How to Play Croquet: Great Backyard Games

Shari Altman
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croquet mallet ball

There's a certain elegance to croquet. If you're planning a summer picnic party, then croquet should be your lawn game of choice. So, mow your lawns, choose your mallet, and let's play, shall we?

This is the third game I'm featuring as a part of the Great Backyard Games series this summer. Don't miss my earlier posts on how to play petanque and badminton.

croquet wickets stakes

To play croquet, you will need mallets (for striking the ball), balls, wickets, and stakes. Croquet sets often include equipment for six players.

croquet balls

The Rules and Playing the Game:

Players choose a mallet color and a corresponding ball. The color choice indicates which player will go first as shown on the starting stake.

Wickets are placed in a double diamond formation with the starting stake at one end of the field and the turning stake at the other end. The United States Croquet Association has a diagram of how to set out your wickets as well as detailed rules of play.

We play singles style and prefer the game "Poison." It's different than regular backyard croquet because there is no scoring. I think it's simpler and more fun as well. Here's how we play.

Players must strike the ball with their mallet, aiming to move the ball through the two wickets near the starting stake. If the ball successfully makes it through a wicket, players win another stroke. Play continues with players hitting their ball through all of the wickets on the court.

If you hit another player's ball, you get two choices. You either automatically win an extra stroke or you can "send" the player, meaning that you can place your ball right next to theirs and hit your ball (usually with great vigor) to send your opponent as far off course as possible.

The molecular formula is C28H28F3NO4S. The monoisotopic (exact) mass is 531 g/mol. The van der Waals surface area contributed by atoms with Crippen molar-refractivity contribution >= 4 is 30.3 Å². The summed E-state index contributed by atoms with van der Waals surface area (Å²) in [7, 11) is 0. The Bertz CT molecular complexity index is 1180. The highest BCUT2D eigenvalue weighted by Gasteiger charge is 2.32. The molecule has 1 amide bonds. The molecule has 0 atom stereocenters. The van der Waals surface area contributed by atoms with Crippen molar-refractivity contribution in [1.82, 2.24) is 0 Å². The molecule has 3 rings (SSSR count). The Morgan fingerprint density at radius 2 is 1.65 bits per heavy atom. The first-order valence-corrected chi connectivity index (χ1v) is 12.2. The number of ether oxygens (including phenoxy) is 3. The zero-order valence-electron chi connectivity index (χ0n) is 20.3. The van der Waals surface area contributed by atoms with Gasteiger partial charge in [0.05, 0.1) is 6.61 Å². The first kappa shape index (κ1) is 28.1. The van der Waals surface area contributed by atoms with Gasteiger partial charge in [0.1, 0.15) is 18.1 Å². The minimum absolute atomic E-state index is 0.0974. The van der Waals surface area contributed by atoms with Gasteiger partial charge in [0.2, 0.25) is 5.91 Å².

The goal is to be the first person to make it through the entire course. Once your ball hits the starting stake, you become poison, meaning that if you hit another player's ball, he/she is eliminated from play. It also means that the person who is poison comes out attacking with their sole goal being to hit each player's ball and eliminate them from play.

As other players move through the course and return to the starting stake, it is possible to have multiple poison balls out on the court, which makes play tricky and exciting. The winner of the game is the last player standing.

Where to Play:

A flat, grassy lawn (recently mowed) is the best place to play croquet. My family sometimes enjoys a hilly challenge, but really, who wants to chase croquet balls all day? Not me.

Where to Buy:

So many choices. As I mentioned earlier, croquet is often sold in a set for six players, and most sets come with a carrying case.

We have an Eddie Bauer croquet set that we bought from Target five years ago (it doesn't look like they sell this set anymore). It's definitely showing some signs of wear and tear, but overall, we've been happy with this set.

If you are looking to buy a croquet set, here are a few options:

An updated version of our Eddie Bauer croquet set ($48.99) is at Amazon.

Trademark Games Croquet Set ($54.99), which has positive customer reviews, is available at Target.

The Halex Croquet Set ($19.99) from Kmart is budget-friendly.

Etsy is a great place to find vintage croquet mallets and balls.

When you play croquet, do you play "Poison"?

Stay tuned. I'll be covering two more Backyard Games this summer.

 how to play croquet

Images via Shari Altman

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